A patient’s hairstyle can add a lot of pressure on the scalp, leading to traction alopecia. Tightly braided hairstyles such as cornrows, tightly-knitted braids, top buns, and high ponytails can weaken hair follicles. These styles put too much tension or stress on the hair follicle, weakening them from the roots.
Traction alopecia usually also results from certain types of headwear. If patients use tight helmets or elastic headbands on a regular basis, the follicles in contact with the gear can eventually thin out from friction.
Weaves and Extensions
A person might decide to get hair extensions to create a fuller or more voluminous look. However, gluing heavy weaves to hair can cause tension and weaken the roots.
Appliances and Accessories
Curling or straightening hair with appliances can damage the follicles in the long run, especially they are used frequently. The same goes for tight hair clips that may tear off the hair.
Color dyes, perming, and other chemical treatments are dangerous for follicular health. While occasional treatments do not harm hair growth, monthly or weekly schedules can hurt the hair.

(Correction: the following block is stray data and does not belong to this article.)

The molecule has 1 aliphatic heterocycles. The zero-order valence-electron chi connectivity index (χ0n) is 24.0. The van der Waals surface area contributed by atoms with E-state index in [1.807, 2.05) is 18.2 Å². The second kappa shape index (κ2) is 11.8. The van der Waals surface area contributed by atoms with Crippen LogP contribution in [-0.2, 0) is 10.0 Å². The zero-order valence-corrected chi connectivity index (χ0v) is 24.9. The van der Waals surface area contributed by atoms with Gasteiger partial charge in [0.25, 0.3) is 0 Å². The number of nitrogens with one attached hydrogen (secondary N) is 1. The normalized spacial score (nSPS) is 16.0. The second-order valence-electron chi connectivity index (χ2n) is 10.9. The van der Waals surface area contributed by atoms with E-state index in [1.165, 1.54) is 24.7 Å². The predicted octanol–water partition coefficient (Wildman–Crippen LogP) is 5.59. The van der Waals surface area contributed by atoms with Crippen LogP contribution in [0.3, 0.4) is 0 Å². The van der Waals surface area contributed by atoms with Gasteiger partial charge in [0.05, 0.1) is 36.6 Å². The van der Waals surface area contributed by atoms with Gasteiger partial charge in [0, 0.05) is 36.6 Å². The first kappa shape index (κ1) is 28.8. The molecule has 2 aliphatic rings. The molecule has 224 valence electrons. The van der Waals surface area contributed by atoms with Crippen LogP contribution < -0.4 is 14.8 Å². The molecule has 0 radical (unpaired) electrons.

Temporary Vs. Permanent Traction Alopecia
A patient can either experience temporary or permanent alopecia. There is minimal damage to the hair follicles with temporary loss, and a few changes in hair care and styling habits can reverse this hair loss.
For example, if the patient ceases using tight hairstyle routines, reduces hair dye usage, and avoids hair appliances, their hair can typically grow back within a year. They can also opt for medications such as minoxidil or platelet-rich plasma therapy treatment. These help to encourage new hair growth.
If the patient has trichotillomania disorder and wants to treat it, they can consult with a mental health professional. By doing so, they can work toward managing the urge to pull out their hair.
Traction alopecia is most likely permanent if there is no hair growth for a year after changing habits. In these cases, hair restoration surgery can be helpful. During this procedure, the surgeon takes hair follicles from a donor area. The donor area can be on the sides or back of the scalp with an adequate amount of hair.
If there is not enough hair in the scalp donor area, the surgeon may be able to take hair from another area of the body. They then transplant it to the area of hair loss for a permanent restoration. It takes several months for new hair to regrow on those areas.
How Is Traction Alopecia Treated?
The initial treatment for traction alopecia is simple. The patient has to initiate some lifestyle changes to improve their hair health.